The range of careers they pursued, the panelists noted, was evidence of the wide variety of opportunities available. “There's really no limit to what you can do with a Finance degree from Bryant,” notes Guinnessey. “Finance is everywhere. Think about what your passions are, what your hobbies are, whatever your side projects are. If you love cars, Porsche needs financial analysts. If you love space, Space X needs financial analysts. Any company or field that you have a personal attraction to–well they have to operate, right? So they need financial analysts.”

A diversity of thought leads to endless opportunities
The alumni also spoke about how their undergraduate years at Bryant prepared them for their careers. In addition to a Finance/Financial Management curriculum recently ranked among the Top 8% in the country by College Factual, they benefitted from a faculty dedicated to their success and support services that helped them ready themselves for the professional world. 

"Bryant gave me a diversity of thought. I learned from professors who came from all around the world who all had unique experiences and encouraged their students to share opinions.”

“I really didn't know what I wanted to do in the beginning, I just knew I liked finance and working with numbers. One of the things I benefited a lot from at Bryant was building out my finance curriculum to explore as many avenues as possible,” says McLaughlin. She cited Bryant’s student-run Archway Investment Fund and the connections she made with her professors with helping her discover her interests. “Being able to test out different avenues within the world of finance was pretty beneficial for me in ultimately figuring out what I really wanted to do.”

Vlohiotis pointed to the wide range of perspectives she was exposed to as being especially valuable. "Bryant gave me a diversity of thought,” she says. “I learned from professors who came from all around the world who all had unique experiences and encouraged their students to share opinions.” That was an important advantage going into the corporate world, says Vlohiotis. “Companies aren't looking for, and shouldn't be looking for, people who just blindly accept whatever is thrown at them. They want someone who can offer an opinion–as long as they can back that up.”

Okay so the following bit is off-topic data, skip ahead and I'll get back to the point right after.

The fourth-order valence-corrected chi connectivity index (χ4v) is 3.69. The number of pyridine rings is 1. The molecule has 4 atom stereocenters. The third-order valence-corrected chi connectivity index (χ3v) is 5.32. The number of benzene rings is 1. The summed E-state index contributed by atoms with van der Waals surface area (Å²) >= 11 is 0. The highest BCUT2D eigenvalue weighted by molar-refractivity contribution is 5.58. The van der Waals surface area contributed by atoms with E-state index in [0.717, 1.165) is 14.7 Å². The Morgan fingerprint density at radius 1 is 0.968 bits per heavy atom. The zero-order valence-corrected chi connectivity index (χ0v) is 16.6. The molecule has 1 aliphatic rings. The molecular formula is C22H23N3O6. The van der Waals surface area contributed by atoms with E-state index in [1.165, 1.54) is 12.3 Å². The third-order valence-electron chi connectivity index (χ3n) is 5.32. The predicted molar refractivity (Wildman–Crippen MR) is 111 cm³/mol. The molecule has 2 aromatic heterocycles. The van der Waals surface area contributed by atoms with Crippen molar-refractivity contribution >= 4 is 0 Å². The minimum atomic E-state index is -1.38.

"Take the time in college to figure out who you are and what you want to pursue. I think the best way to build that sense is to take advantage of every experience possible.”

Khurana credited the Amica Center as being instrumental in helping him find opportunities and noted that Bryant’s focus on professional development was invaluable. “Classes like Professor Peter Nigro’s were amazing and really prepare you for the workplace,” he said.  “Bryant does a good job preparing you to work on a team and to take on leadership roles. That's something you learn in almost every single class and it definitely does pay off anywhere you go.”

Discovering new paths
Ultimately, Caruso told the students, they should focus on finding the path that satisfied them the most. "Take the time in college to figure out who you are and what you want to pursue. I think the best way to build that sense is to take advantage of every experience possible,” said Caruso. “Anything that piques your interest, go after it, even if it's attending a random club meeting that you think you might like but aren't sure.” That flexibility would be important later on, he told them. “Trying new things really builds you up and makes you well-rounded, which employers really like. It gives you a lot of things that you can talk about when it comes to job interviews but it also really adds to your life overall.”

His message resonated with JohnHenry Dyroff ’24, who appreciated hearing from the alumni and how willing they were to offer personalized advice. “It was really impressive to learn from people with such diverse careers,” he says. “Because they’re recent alumni I was really able to relate to them and they can relate to you and your experience, which means they can give you tailored advice to help you succeed," he says.